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07.16.05: Kansas acknowledges violations under Williams
07.15.05: Big 12, Big East divvy up Gator, Sun Bowl spots
07.14.05: South Carolina fesses up to "major" infractions ... Player nabbed for trying to pass funny money
07.13.05: Football player dies after conditioning drills
07.12.05: BCS rolls out new 'human poll' to plug AP void
07.11.05: Arsonist sues school for barring him from team
07.10.05: Lyme Disease sidelines FSU QB for 2005 season
07.09.05: Turnstiles spun at record rate for Heels' title win ... Convicted 'Bama booster denies 'buying' Means
07.08.05: Turnstiles spun at record rate for Heels' title win ... Convicted 'Bama booster denies 'buying' Means
07.07.05: Detour through Athens, GA, leads Bryant to ECU ... BCS bowls hopping on video replay bandwagon


News Nuggets, 07.17.05
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Compiled from staff reports and electronic dispatches

Williams unaware 'graduation gifts' prohibited

Roy Williams said he made a ``mistake'' when he approved gifts to graduating players and others who had used up their eligibility while coach at Kansas, but denied there was any intentional wrongdoing.

``We wanted a program that would positively represent the university and the integrity of our basketball program was always very important to me,'' Williams said in a statement Saturday. ``I am deeply saddened to say there was evidently a mistake.''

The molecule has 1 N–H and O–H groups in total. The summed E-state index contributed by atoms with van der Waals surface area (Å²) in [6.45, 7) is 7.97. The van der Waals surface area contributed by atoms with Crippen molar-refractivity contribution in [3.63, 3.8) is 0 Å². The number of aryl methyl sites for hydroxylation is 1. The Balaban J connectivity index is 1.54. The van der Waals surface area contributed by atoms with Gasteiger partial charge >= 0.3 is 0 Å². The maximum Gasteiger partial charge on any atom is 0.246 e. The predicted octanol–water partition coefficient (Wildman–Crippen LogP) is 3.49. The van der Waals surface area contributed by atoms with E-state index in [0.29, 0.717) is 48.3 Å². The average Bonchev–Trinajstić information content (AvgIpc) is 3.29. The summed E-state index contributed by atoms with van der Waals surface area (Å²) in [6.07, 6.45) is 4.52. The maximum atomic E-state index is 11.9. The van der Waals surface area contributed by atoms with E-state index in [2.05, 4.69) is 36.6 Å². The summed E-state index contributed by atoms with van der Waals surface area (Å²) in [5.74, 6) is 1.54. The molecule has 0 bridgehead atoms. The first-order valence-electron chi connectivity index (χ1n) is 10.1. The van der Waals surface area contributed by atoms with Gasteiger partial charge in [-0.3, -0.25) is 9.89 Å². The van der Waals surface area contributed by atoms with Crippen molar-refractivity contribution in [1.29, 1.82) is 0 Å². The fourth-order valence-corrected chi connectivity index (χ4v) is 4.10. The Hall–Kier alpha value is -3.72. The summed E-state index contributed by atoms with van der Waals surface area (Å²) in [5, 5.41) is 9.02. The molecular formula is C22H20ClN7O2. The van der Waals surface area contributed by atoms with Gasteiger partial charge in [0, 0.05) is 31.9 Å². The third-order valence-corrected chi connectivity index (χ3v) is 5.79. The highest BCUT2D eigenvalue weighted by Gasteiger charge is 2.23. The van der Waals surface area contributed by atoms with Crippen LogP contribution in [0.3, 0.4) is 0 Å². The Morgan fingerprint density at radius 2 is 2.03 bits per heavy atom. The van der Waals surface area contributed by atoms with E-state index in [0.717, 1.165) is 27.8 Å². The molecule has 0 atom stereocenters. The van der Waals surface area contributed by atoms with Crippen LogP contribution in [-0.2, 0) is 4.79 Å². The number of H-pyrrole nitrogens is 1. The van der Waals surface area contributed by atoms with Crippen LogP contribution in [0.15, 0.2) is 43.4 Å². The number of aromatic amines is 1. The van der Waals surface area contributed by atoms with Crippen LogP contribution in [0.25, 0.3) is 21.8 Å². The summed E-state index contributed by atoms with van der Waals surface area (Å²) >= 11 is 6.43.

Williams — now the coach at North Carolina — issued the statement to respond to a report by Kansas outlining NCAA rules violations in its athletic department.

After conducting an internal review, the school said Williams — who won the national championship last April in his second season in Chapel Hill — approved payments made by three representatives of the university's ``athletics interests.''

The school said Dana Anderson, Joan Edwards and Bernard Morgan gave cash and clothing to graduating players and others who had exhausted their eligibility. Payments went back as far as 1998, though no player was said to have received more than $400.

Williams said there was a ``communication problem'' with the school's compliance department, leading him to believe a gift was permitted. The violation falls under the NCAA's ``extra benefit'' rule and specifies that once athletes enroll, they are barred for life from receiving gifts from fans.

``I did not know the rule that once you're a student-athlete, you are a student-athlete until death,'' Williams said.

``Kansas never gained a recruiting or competitive advantage — the students had completed their eligibility and it was seen as a graduation gift. I have never promised anything to a prospective student-athlete, including playing time.''

The violations, which Kansas reported to the NCAA last month, were among several involving three programs, ending in 2003. The school responded to violations in the football and women's basketball programs by reducing scholarships, but the men's basketball violation will be addressed through extra education about the rules regarding gifts.

No other sanctions against the program are planned.

Williams won 418 games in 15 years at Kansas before departing in 2003 for his alma mater, where he spent 10 years as an assistant to Dean Smith.

News Nuggets are compiled periodically based on material supplied by staff members; data published by ECU, Conference USA and its member schools; and reports from Associated Press and other sources. Copyright 2005 and other publishers. All rights reserved. This material may not be published, broadcast, rewritten, or redistributed.


Page Updated: 02/23/2007 12:26 PM


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